This premium feature enables you to set an emergency contact for your account and give a person you trust access to your vault in case you’re not able to. Many people worry about what happens to their digital profiles following their death. To address this, LastPass provides premium users with the option of creating a digital will. Your digital legacy entails every important piece of data and your passwords. Thanks to these features, you can rest assured that your information remains safe but accessible in the event of an emergency.
In our opinion, LastPass's emphasis on basic features has paid dividends. The service doesn’t distract users with gimmicks or put up too many paywalls (just one in our experience), instead impressing with its easy-to-use tools. The free version should be more than enough for individual users. However, if you’re used to the broader array of features provided by other programs such as Dashlane, you might miss a feature or two.
Score: 4.3 / 5
LastPass saves passwords using AES 256-bit encryption, which, as of the time of writing, is considered to be the most secure standard of encryption publicly available. Like many of its competitors, the app’s security model is based on the Zero Knowledge Principle: Your master password is neither saved nor transferred. If LastPass doesn’t know the password and therefore has no access to your data, neither does a hacker. Your data is encrypted/decrypted on the device level before being synchronized and securely saved with LastPass.
The option to enable multi-factor authentication provides an additional layer of security.
Resetting passwords poses the biggest security vulnerability we could ascertain. Should you have lost or forgotten your master password, LastPass gives users the option to access their accounts using previously created single-use passwords. Someone with access to your computer (or wherever you've stored these single-use passwords) could take advantage of this, however, if you've lost access to your computer or laptop, you likely have bigger issues.
Overall, LastPass is very secure.
Score: 4.7 / 5
The LastPass app is available for iOS and Android devices. After setting up your account and signing in for the first time, you’ll need to unlock your device via email and confirm your location. After that, you’re good to go. The ability to synchronize multiple devices is reserved for premium subscribers.
The app menu is very similar to that of the browser extension, meaning that you won't need long to feel your way around it. The mobile app also comes with its own browser.
To avoid constantly having to input your master password, you can, if desired, unlock the app using your fingerprint.
Score: 4.7 / 5
Should you have a question for LastPass’s support team, you’re going to need to be patient. The service doesn't have a live chat, and so your only option for getting in touch is through filing a ticket in the support center. Even then, you'll have to wait a few hours, or a few days, depending on how busy the support staff is. Premium users are given priority in terms of support, however, we weren't able to assess the specifics of this.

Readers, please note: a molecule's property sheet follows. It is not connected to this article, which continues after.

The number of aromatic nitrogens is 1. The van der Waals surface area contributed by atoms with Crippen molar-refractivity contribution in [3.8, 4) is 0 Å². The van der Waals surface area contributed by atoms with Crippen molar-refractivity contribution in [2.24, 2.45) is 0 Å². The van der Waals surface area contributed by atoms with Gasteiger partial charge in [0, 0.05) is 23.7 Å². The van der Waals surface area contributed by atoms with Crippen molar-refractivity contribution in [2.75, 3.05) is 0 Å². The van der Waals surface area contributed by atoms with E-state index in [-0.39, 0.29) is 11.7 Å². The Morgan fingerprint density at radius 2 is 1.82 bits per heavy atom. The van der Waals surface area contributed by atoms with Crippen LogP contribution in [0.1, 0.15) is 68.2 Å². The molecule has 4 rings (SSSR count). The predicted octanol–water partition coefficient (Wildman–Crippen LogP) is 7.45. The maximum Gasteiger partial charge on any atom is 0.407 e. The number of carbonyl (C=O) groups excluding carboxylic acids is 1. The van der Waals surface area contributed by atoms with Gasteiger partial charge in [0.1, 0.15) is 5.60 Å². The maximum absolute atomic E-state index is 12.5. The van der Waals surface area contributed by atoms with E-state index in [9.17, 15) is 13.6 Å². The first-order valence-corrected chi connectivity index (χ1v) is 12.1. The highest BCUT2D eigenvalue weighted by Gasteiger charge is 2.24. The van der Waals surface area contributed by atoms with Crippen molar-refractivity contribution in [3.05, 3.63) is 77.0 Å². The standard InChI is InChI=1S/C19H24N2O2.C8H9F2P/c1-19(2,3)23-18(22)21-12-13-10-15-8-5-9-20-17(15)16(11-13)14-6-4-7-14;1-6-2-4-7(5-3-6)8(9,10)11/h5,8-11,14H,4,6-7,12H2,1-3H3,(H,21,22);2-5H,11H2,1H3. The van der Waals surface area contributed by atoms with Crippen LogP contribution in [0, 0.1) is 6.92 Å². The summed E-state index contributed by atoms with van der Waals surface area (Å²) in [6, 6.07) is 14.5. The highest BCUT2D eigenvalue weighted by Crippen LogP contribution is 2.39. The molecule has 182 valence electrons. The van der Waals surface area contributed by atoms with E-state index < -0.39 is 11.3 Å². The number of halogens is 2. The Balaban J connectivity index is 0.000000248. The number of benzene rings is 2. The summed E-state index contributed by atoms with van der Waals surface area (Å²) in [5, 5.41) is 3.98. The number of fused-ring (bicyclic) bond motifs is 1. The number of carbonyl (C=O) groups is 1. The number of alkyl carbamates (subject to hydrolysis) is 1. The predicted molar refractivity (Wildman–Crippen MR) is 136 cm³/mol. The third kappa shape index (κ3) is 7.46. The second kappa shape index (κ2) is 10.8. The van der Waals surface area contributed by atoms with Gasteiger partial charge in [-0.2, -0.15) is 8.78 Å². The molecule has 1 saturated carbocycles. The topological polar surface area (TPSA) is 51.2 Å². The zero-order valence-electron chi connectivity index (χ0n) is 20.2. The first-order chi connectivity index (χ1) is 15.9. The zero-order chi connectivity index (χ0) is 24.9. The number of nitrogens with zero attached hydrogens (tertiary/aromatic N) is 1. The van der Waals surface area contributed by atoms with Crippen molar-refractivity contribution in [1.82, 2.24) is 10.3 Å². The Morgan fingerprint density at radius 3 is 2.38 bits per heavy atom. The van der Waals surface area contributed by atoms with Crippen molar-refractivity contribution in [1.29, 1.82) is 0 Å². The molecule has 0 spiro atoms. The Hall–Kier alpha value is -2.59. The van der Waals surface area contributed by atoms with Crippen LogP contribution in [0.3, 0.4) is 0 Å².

LastPass’s support is pretty spartan when stacked against what its competitors offer, however, when considering the price (free), we can't really complain too much.
Score: 3 / 5
In addition to the free version, LastPass offers two additional packages to individual users: LastPass Premium is intended for a single user and costs $3.00 per month. LastPass Family, which can be used by up to six users, costs slightly more, at $4.00 per month.
Business plans are scaled to the size of the organization. The Teams package is suitable for groups of up to 50 people, at a monthly cost of $4.00 per user. Larger companies can take advantage of LastPass Enterprise, at a monthly fee of $6.00 per user.
LastPass is one of the cost-effective solutions on the market, especially for individual users, considering that it doesn't limit how many passwords can be saved.
|Price per Month||$0.00||$3.00||$4.00|
|Price per User||$0.00||$0.00||$0.00|
|Contract Period (month)||0||12||12|
|Number of Users||1||1||6|
|Number of Passwords||unlimited||unlimited||unlimited|
|Number of Devices||unlimited||unlimited||unlimited|
|Sync Multiple Devices|
|Only Local Storage|
|Two Factor Auth|
Cloud / SaaS
Cloud / SaaS
Cloud / SaaS
LastPass certainly hasn't reinvented the wheel as far as password managers are concerned. At the same time though, it's also refreshing to see a service that doesn't rely on marketing gimmicks or flashy features to drive its subscriptions. Instead, LastPass emphasizes simplicity, providing both paying and non-paying users with fairly comparable levels of protection. For the former, the service is reasonably priced, while for the latter, the functionality on offer is definitely above average.
Unfortunately, LastPass doesn't have the last word in terms of support or aesthetics, as we were left unimpressed with both. At the end of the day though, limited support options or the dated-looking browser extensions have no impact on the service's functionality. If you can live with these blemishes, you'll have a solid password manager at your fingertips.
LastPass enjoys a very good reputation among its users, as can be seen in the predominantly positive customer ratings.
LastPass is a very affordable solution for easily managing your passwords that will appeal to individuals as well as owners of small businesses or organizations. Should you be on the hunt for more features, a number of alternatives are available, some of which can be seen below:
How We Test
LastPass's browser extensions were tested in Google Chrome and Microsoft Edge, while the mobile application was assessed on an Android device (version 8.1.0).